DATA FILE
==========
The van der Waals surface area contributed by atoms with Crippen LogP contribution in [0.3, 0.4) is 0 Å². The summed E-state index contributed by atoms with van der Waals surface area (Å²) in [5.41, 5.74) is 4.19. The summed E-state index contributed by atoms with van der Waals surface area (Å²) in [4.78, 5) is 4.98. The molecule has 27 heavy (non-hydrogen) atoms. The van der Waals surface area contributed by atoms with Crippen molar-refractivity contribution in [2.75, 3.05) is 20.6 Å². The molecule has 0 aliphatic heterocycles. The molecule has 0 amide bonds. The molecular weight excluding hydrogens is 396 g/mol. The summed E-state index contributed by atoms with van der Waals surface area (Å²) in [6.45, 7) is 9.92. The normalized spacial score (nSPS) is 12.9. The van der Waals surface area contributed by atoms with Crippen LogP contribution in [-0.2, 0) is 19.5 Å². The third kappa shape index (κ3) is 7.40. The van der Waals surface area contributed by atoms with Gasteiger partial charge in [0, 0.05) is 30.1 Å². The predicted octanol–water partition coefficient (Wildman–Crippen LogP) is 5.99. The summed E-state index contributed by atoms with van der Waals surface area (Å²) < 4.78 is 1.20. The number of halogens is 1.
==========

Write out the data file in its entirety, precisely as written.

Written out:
The van der Waals surface area contributed by atoms with Crippen LogP contribution in [0.3, 0.4) is 0 Å². The summed E-state index contributed by atoms with van der Waals surface area (Å²) in [5.41, 5.74) is 4.19. The summed E-state index contributed by atoms with van der Waals surface area (Å²) in [4.78, 5) is 4.98. The molecule has 27 heavy (non-hydrogen) atoms. The van der Waals surface area contributed by atoms with Crippen molar-refractivity contribution in [2.75, 3.05) is 20.6 Å². The molecule has 0 aliphatic heterocycles. The molecule has 0 amide bonds. The molecular weight excluding hydrogens is 396 g/mol. The summed E-state index contributed by atoms with van der Waals surface area (Å²) in [6.45, 7) is 9.92. The normalized spacial score (nSPS) is 12.9. The van der Waals surface area contributed by atoms with Crippen LogP contribution in [-0.2, 0) is 19.5 Å². The third kappa shape index (κ3) is 7.40. The van der Waals surface area contributed by atoms with Gasteiger partial charge in [0, 0.05) is 30.1 Å². The predicted octanol–water partition coefficient (Wildman–Crippen LogP) is 5.99. The summed E-state index contributed by atoms with van der Waals surface area (Å²) < 4.78 is 1.20. The number of halogens is 1.